If we look to the next section or, possibly, to an earlier one, in the event of one not being in a position to defend oneself, to enter a plea — and I assume it is a plea of not guilty — when one is not there to put forward an extenuating case then it is not a question of not defending the case. One is innocent until proven guilty even if one is not represented in court. It is a matter for the courts to decide.
I ask the Minister to consider my amendment which, as it was circulated only this morning, I accept he has not had time to consider in depth. I would ask the Leas-Cheann Comhairle to allow me to re-enter it on Report Stage.
There is no difficulty.
I thank the Leas-Cheann Comhairle.
There is one part of this section about which I have some reservations. It concerns subsection (3), which states:
The Court may relieve the owner of a ship, his guarantor or the Fund wholly or partially from liability to a person for pollution damage if it is proved that the damage resulted wholly or partially from the negligence of that person or that the damage was contributed to by any act or omission of such person which was calculated to cause damage.
Again, during the drafting of the Civil Liability Convention in Brussels in 1969, the USSR had an amendment to the draft Convention in relation to this area. I think I am right in saying that this section was amended in the Seanad. I am subject to correction on that. I am refreshing my mind as I read this. Any difficulties that may have arisen were, I think, resolved in the Seanad. Could the Minister confirm that that is so?
I do not have the original draft here, but I do recall a number of amendments and I believe that section 30 was involved. I can have that matter checked.
It is coming back to me as I speak. This is the amended version and it was amended in the Seanad. It is normal procedure, when a State is ratifying a Convention, that one tries to take on board the wording and script of the Convention so that there is unity among the different Convention countries in relation to the application of the different laws. The original amendment from the Seanad — and I stand to be corrected on this — was not as worded under section 30(3). However, I believe that what is before us now is the wording according to the amendment proposed by the USSR in 1969 when the original Civil Liability Convention was being drafted. I wonder if the Minister could confirm this? If so, why did he not have this Amendment included in the Bill as circulated originally.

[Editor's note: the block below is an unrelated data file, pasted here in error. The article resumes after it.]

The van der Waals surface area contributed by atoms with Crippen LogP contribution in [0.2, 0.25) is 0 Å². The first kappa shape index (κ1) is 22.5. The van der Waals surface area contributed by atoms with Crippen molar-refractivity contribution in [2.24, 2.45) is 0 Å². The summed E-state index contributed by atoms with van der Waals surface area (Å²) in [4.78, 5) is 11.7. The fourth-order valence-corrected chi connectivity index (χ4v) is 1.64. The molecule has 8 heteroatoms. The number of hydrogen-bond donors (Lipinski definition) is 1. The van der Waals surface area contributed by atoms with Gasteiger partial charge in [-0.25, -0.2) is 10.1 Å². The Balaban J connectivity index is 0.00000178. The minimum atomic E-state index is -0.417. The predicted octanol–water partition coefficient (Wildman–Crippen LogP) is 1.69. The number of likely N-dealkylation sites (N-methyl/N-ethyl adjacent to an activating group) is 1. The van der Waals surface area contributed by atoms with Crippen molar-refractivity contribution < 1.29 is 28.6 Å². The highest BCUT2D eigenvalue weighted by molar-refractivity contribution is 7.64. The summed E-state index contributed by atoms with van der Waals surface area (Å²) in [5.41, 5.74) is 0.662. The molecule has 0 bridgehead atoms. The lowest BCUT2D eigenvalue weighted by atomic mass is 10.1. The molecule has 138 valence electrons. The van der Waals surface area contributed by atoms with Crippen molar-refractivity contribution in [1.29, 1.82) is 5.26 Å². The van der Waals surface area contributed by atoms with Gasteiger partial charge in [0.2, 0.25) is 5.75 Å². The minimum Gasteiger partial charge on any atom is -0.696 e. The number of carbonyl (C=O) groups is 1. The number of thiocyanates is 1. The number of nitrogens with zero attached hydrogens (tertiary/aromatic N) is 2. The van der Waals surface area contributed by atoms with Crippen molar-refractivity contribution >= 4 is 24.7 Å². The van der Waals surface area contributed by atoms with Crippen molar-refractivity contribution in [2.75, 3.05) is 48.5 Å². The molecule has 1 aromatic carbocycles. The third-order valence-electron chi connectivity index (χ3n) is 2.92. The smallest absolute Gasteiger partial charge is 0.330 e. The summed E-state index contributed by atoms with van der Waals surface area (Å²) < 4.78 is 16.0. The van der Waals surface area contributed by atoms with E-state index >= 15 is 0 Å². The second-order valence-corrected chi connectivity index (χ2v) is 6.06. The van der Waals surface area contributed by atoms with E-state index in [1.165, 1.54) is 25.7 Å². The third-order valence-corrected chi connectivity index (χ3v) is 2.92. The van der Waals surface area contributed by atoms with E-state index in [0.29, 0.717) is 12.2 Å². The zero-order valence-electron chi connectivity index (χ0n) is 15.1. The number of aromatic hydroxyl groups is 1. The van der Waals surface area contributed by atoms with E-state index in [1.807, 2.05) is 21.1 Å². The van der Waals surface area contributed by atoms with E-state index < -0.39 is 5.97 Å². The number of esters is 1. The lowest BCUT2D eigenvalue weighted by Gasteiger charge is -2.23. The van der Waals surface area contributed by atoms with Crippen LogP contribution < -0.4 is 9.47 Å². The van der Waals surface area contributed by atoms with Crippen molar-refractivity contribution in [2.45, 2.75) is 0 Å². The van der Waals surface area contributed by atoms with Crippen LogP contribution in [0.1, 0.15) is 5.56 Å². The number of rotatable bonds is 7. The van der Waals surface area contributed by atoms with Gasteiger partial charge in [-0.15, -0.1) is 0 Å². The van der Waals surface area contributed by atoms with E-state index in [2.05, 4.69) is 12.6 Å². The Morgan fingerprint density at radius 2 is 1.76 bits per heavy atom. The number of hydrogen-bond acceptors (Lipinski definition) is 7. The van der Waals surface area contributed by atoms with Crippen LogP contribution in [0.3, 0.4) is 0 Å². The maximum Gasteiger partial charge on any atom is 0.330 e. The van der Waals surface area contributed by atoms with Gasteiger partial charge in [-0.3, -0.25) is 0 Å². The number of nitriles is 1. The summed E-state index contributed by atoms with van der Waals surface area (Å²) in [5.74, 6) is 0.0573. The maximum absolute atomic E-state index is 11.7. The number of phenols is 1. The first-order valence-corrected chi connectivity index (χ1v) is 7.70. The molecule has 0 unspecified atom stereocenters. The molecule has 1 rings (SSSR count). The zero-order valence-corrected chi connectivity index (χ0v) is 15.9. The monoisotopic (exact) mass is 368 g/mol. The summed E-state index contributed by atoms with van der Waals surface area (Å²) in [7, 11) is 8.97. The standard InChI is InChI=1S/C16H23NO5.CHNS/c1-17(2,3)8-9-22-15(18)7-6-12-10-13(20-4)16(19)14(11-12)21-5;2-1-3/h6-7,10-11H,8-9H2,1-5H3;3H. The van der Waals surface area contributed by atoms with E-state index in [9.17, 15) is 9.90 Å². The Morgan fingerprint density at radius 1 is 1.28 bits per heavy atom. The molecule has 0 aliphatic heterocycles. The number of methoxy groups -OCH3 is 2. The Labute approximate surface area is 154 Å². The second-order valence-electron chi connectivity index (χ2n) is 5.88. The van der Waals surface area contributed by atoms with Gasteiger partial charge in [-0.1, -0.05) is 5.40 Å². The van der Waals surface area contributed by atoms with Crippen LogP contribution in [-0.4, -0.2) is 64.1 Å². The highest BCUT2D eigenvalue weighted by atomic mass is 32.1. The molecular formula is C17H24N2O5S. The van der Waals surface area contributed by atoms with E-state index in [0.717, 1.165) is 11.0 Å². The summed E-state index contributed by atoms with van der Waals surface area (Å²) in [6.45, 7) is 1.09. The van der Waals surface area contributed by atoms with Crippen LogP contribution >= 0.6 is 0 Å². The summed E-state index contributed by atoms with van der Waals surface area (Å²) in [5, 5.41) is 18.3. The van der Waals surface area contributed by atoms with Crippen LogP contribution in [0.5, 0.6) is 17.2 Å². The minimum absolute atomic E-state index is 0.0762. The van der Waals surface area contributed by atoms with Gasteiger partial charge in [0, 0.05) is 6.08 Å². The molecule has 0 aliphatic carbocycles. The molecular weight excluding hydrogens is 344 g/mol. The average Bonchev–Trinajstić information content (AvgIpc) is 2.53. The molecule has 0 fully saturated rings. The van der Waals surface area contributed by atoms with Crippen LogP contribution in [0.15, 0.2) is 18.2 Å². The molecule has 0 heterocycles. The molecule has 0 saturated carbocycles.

I am checking the text of the original draft.
I have it here.
The last line of the original draft was "or that the damage was contributed to by any act or omission of such person which was calculated to cause damage". While it was debated in the Seanad it appears that the wording is precisely the same as originally drafted.
I think the Minister is right, I am checking the two copies. Perhaps I could let the point stand and the Minister could respond on Report Stage. I am concerned that the different amendments accepted during the drafting of the Convention from the different countries in 1969 at the conference on marine pollution damage should also be taken on board.
There was one amendment; the "wholly" or "partially" wording appears to be new.
Yes, "wholly" was inserted in cases where there were exceptions from liability. I am assuming that was the reason for the amendment in the Seanad. Is that what the Minister was advised?
That is the note I have but, as we started discussing this last December, I was trying to recall the exact reasons for questioning the particular item. We are now in line with the Civil Liability Convention on subsection 33. Is that correct?
The Convention was so drafted following a USSR amendment at the original conference in Brussels.
I can only confirm that the USSR ratified it in September last year. I am not aware of what was done at the drafting stage in Brussels in 1969.
I accept that.
Amendments Nos. 36 and 37 are related to amendment No. 17 and are alternative. Accordingly, it is proposed to discuss amendments Nos. 17, 36 and 37 together.
I move amendment No. 17:
In page 21, subsection (2), lines 29 and 30, to delete paragraph (g), and substitute the following:
"(g) require a witness to make and subscribe a declaration of the truth of any statements mady by him at his examination; such subscribed statements shall be deemed to be a document kept in pursuance of this Act for the purposes of section 41;".
This amendment is to plug the loophole that exists due to the absence of the Civil Evidence Act in Ireland whereby declarations of the kind to be made under this section may not be admissible in the courts. The amendment is necessary to ensure that the declaration is covered by section 41. Amendment No. 37 is intended to permit a captain who has joined a ship after a pollution incident to make certified copies of the entries made by his predecessor. This is also necessary because of the absence of the Civil Evidence Act here. The Act operates in the UK where they do not have this kind of difficulty; it is part of the complications of our present legal system. My amendments are necessary because of the Irish situation in relation to evidence and evidential presentation in court generally.